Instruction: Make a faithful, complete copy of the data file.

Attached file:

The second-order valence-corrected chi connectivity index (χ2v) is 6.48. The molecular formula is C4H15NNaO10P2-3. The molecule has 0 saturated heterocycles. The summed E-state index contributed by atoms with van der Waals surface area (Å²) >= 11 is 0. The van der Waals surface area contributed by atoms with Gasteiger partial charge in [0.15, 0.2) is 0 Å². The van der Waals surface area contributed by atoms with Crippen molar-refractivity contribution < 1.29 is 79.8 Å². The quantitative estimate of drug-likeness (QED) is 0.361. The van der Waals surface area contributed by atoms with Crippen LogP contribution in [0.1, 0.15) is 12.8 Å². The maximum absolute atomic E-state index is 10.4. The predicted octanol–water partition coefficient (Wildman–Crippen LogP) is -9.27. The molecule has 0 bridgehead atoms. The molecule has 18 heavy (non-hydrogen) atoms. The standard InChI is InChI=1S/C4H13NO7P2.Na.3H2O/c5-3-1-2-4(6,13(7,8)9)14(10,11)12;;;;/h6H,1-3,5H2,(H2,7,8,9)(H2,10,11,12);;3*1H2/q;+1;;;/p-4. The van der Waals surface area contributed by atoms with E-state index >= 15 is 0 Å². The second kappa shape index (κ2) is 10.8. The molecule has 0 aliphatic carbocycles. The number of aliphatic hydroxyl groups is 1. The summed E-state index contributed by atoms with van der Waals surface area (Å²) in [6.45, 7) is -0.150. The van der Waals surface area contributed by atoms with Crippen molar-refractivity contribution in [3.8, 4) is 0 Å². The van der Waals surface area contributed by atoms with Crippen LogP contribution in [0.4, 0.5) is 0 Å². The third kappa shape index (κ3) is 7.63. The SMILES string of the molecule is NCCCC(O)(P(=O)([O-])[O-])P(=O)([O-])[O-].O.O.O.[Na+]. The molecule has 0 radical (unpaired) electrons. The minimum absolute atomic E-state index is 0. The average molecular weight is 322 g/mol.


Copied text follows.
The second-order valence-corrected chi connectivity index (χ2v) is 6.48. The molecular formula is C4H15NNaO10P2-3. The molecule has 0 saturated heterocycles. The summed E-state index contributed by atoms with van der Waals surface area (Å²) >= 11 is 0. The van der Waals surface area contributed by atoms with Gasteiger partial charge in [0.15, 0.2) is 0 Å². The van der Waals surface area contributed by atoms with Crippen molar-refractivity contribution < 1.29 is 79.8 Å². The quantitative estimate of drug-likeness (QED) is 0.361. The van der Waals surface area contributed by atoms with Crippen LogP contribution in [0.1, 0.15) is 12.8 Å². The maximum absolute atomic E-state index is 10.4. The predicted octanol–water partition coefficient (Wildman–Crippen LogP) is -9.27. The molecule has 0 bridgehead atoms. The molecule has 18 heavy (non-hydrogen) atoms. The standard InChI is InChI=1S/C4H13NO7P2.Na.3H2O/c5-3-1-2-4(6,13(7,8)9)14(10,11)12;;;;/h6H,1-3,5H2,(H2,7,8,9)(H2,10,11,12);;3*1H2/q;+1;;;/p-4. The van der Waals surface area contributed by atoms with E-state index >= 15 is 0 Å². The second kappa shape index (κ2) is 10.8. The molecule has 0 aliphatic carbocycles. The number of aliphatic hydroxyl groups is 1. The summed E-state index contributed by atoms with van der Waals surface area (Å²) in [6.45, 7) is -0.150. The van der Waals surface area contributed by atoms with Crippen molar-refractivity contribution in [3.8, 4) is 0 Å². The van der Waals surface area contributed by atoms with Crippen LogP contribution in [0.4, 0.5) is 0 Å². The third kappa shape index (κ3) is 7.63. The SMILES string of the molecule is NCCCC(O)(P(=O)([O-])[O-])P(=O)([O-])[O-].O.O.O.[Na+]. The molecule has 0 radical (unpaired) electrons. The minimum absolute atomic E-state index is 0. The average molecular weight is 322 g/mol.